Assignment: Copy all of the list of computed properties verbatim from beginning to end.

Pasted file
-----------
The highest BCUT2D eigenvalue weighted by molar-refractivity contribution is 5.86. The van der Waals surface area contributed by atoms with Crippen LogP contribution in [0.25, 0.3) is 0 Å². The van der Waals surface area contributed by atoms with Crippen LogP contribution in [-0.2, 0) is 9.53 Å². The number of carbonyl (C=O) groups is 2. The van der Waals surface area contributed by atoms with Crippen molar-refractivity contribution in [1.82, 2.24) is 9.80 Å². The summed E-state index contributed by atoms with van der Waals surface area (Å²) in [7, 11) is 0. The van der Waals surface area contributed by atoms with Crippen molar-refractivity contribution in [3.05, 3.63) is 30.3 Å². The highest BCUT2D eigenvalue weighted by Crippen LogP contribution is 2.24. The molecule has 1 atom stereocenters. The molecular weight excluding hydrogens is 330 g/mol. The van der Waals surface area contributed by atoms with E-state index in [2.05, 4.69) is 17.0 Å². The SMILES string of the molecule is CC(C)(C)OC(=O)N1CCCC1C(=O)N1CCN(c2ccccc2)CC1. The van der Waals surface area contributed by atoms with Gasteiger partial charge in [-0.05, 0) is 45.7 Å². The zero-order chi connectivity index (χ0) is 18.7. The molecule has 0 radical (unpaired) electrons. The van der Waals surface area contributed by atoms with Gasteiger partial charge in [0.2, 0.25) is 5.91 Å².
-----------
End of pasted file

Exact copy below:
The highest BCUT2D eigenvalue weighted by molar-refractivity contribution is 5.86. The van der Waals surface area contributed by atoms with Crippen LogP contribution in [0.25, 0.3) is 0 Å². The van der Waals surface area contributed by atoms with Crippen LogP contribution in [-0.2, 0) is 9.53 Å². The number of carbonyl (C=O) groups is 2. The van der Waals surface area contributed by atoms with Crippen molar-refractivity contribution in [1.82, 2.24) is 9.80 Å². The summed E-state index contributed by atoms with van der Waals surface area (Å²) in [7, 11) is 0. The van der Waals surface area contributed by atoms with Crippen molar-refractivity contribution in [3.05, 3.63) is 30.3 Å². The highest BCUT2D eigenvalue weighted by Crippen LogP contribution is 2.24. The molecule has 1 atom stereocenters. The molecular weight excluding hydrogens is 330 g/mol. The van der Waals surface area contributed by atoms with E-state index in [2.05, 4.69) is 17.0 Å². The SMILES string of the molecule is CC(C)(C)OC(=O)N1CCCC1C(=O)N1CCN(c2ccccc2)CC1. The van der Waals surface area contributed by atoms with Gasteiger partial charge in [-0.05, 0) is 45.7 Å². The zero-order chi connectivity index (χ0) is 18.7. The molecule has 0 radical (unpaired) electrons. The van der Waals surface area contributed by atoms with Gasteiger partial charge in [0.2, 0.25) is 5.91 Å².